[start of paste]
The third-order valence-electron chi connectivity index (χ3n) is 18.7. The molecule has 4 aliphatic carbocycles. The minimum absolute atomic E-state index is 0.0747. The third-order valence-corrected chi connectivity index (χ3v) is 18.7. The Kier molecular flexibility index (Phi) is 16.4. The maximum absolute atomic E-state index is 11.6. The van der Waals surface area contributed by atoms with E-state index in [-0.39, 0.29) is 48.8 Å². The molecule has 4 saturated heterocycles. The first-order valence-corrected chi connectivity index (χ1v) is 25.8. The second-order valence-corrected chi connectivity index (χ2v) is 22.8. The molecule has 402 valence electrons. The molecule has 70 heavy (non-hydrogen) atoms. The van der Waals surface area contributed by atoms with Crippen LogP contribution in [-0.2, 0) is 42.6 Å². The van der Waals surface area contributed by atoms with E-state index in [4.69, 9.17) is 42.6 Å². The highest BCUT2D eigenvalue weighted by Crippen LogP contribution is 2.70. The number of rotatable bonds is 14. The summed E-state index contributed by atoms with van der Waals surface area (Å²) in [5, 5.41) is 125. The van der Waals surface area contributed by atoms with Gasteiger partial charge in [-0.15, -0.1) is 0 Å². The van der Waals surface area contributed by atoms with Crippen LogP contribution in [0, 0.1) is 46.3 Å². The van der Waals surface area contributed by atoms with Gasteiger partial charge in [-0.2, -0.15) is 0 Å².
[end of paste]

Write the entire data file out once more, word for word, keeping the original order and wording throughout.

The third-order valence-electron chi connectivity index (χ3n) is 18.7. The molecule has 4 aliphatic carbocycles. The minimum absolute atomic E-state index is 0.0747. The third-order valence-corrected chi connectivity index (χ3v) is 18.7. The Kier molecular flexibility index (Phi) is 16.4. The maximum absolute atomic E-state index is 11.6. The van der Waals surface area contributed by atoms with E-state index in [-0.39, 0.29) is 48.8 Å². The molecule has 4 saturated heterocycles. The first-order valence-corrected chi connectivity index (χ1v) is 25.8. The second-order valence-corrected chi connectivity index (χ2v) is 22.8. The molecule has 402 valence electrons. The molecule has 70 heavy (non-hydrogen) atoms. The van der Waals surface area contributed by atoms with Crippen LogP contribution in [-0.2, 0) is 42.6 Å². The van der Waals surface area contributed by atoms with E-state index in [4.69, 9.17) is 42.6 Å². The highest BCUT2D eigenvalue weighted by Crippen LogP contribution is 2.70. The number of rotatable bonds is 14. The summed E-state index contributed by atoms with van der Waals surface area (Å²) in [5, 5.41) is 125. The van der Waals surface area contributed by atoms with Gasteiger partial charge in [-0.15, -0.1) is 0 Å². The van der Waals surface area contributed by atoms with Crippen LogP contribution in [0, 0.1) is 46.3 Å². The van der Waals surface area contributed by atoms with Gasteiger partial charge in [-0.2, -0.15) is 0 Å².